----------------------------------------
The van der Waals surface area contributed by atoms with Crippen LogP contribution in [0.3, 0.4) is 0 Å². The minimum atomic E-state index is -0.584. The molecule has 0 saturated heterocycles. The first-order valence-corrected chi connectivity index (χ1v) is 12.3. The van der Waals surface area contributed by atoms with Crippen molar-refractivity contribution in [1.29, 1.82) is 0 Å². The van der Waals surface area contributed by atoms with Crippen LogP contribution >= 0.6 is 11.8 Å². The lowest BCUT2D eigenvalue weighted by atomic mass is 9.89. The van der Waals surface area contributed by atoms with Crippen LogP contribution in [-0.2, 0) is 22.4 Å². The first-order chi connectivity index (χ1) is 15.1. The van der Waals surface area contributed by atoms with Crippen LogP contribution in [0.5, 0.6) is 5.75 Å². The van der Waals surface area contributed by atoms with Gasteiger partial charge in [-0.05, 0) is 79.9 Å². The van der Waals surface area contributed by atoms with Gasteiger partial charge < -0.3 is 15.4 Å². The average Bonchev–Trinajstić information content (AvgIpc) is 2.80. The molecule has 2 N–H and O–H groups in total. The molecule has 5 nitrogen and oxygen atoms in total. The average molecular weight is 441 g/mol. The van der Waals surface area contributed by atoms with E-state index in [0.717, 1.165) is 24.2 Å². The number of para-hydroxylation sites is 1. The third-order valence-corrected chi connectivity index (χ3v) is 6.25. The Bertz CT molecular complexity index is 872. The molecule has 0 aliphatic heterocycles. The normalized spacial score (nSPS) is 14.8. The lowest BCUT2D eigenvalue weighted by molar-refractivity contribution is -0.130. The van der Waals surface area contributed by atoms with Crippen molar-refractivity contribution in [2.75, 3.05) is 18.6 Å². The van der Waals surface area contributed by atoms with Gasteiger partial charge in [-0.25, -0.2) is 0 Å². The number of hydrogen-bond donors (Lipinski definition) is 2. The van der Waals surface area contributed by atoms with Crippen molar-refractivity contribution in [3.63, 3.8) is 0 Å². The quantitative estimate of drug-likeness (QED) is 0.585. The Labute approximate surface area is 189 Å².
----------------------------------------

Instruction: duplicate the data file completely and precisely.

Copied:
The van der Waals surface area contributed by atoms with Crippen LogP contribution in [0.3, 0.4) is 0 Å². The minimum atomic E-state index is -0.584. The molecule has 0 saturated heterocycles. The first-order valence-corrected chi connectivity index (χ1v) is 12.3. The van der Waals surface area contributed by atoms with Crippen molar-refractivity contribution in [1.29, 1.82) is 0 Å². The van der Waals surface area contributed by atoms with Crippen LogP contribution >= 0.6 is 11.8 Å². The lowest BCUT2D eigenvalue weighted by atomic mass is 9.89. The van der Waals surface area contributed by atoms with Crippen LogP contribution in [-0.2, 0) is 22.4 Å². The first-order chi connectivity index (χ1) is 15.1. The van der Waals surface area contributed by atoms with Crippen LogP contribution in [0.5, 0.6) is 5.75 Å². The van der Waals surface area contributed by atoms with Gasteiger partial charge in [-0.05, 0) is 79.9 Å². The van der Waals surface area contributed by atoms with Gasteiger partial charge < -0.3 is 15.4 Å². The average Bonchev–Trinajstić information content (AvgIpc) is 2.80. The molecule has 2 N–H and O–H groups in total. The molecule has 5 nitrogen and oxygen atoms in total. The average molecular weight is 441 g/mol. The van der Waals surface area contributed by atoms with E-state index in [0.717, 1.165) is 24.2 Å². The number of para-hydroxylation sites is 1. The third-order valence-corrected chi connectivity index (χ3v) is 6.25. The Bertz CT molecular complexity index is 872. The molecule has 0 aliphatic heterocycles. The normalized spacial score (nSPS) is 14.8. The lowest BCUT2D eigenvalue weighted by molar-refractivity contribution is -0.130. The van der Waals surface area contributed by atoms with Crippen molar-refractivity contribution in [2.75, 3.05) is 18.6 Å². The van der Waals surface area contributed by atoms with Gasteiger partial charge in [-0.25, -0.2) is 0 Å². The number of hydrogen-bond donors (Lipinski definition) is 2. The van der Waals surface area contributed by atoms with Crippen molar-refractivity contribution in [3.63, 3.8) is 0 Å². The quantitative estimate of drug-likeness (QED) is 0.585. The Labute approximate surface area is 189 Å².